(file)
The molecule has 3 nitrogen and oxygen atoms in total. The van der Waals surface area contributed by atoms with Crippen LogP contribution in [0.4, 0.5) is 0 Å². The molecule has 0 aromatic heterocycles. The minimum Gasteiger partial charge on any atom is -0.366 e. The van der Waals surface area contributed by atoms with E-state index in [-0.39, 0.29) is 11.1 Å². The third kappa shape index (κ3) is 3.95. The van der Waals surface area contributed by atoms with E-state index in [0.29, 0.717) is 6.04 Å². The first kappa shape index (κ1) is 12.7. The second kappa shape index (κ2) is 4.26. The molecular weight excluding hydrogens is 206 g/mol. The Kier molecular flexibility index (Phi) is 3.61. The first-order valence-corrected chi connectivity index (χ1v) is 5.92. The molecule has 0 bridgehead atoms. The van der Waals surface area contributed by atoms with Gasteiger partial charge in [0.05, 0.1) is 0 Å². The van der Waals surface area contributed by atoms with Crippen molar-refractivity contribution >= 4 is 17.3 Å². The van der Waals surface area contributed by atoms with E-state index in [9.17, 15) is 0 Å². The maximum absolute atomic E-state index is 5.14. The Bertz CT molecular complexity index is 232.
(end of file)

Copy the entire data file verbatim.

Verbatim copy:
The molecule has 3 nitrogen and oxygen atoms in total. The van der Waals surface area contributed by atoms with Crippen LogP contribution in [0.4, 0.5) is 0 Å². The molecule has 0 aromatic heterocycles. The minimum Gasteiger partial charge on any atom is -0.366 e. The van der Waals surface area contributed by atoms with E-state index in [-0.39, 0.29) is 11.1 Å². The third kappa shape index (κ3) is 3.95. The van der Waals surface area contributed by atoms with E-state index in [0.29, 0.717) is 6.04 Å². The first kappa shape index (κ1) is 12.7. The second kappa shape index (κ2) is 4.26. The molecular weight excluding hydrogens is 206 g/mol. The Kier molecular flexibility index (Phi) is 3.61. The first-order valence-corrected chi connectivity index (χ1v) is 5.92. The molecule has 0 bridgehead atoms. The van der Waals surface area contributed by atoms with Gasteiger partial charge in [0.05, 0.1) is 0 Å². The van der Waals surface area contributed by atoms with Crippen molar-refractivity contribution >= 4 is 17.3 Å². The van der Waals surface area contributed by atoms with E-state index in [9.17, 15) is 0 Å². The maximum absolute atomic E-state index is 5.14. The Bertz CT molecular complexity index is 232.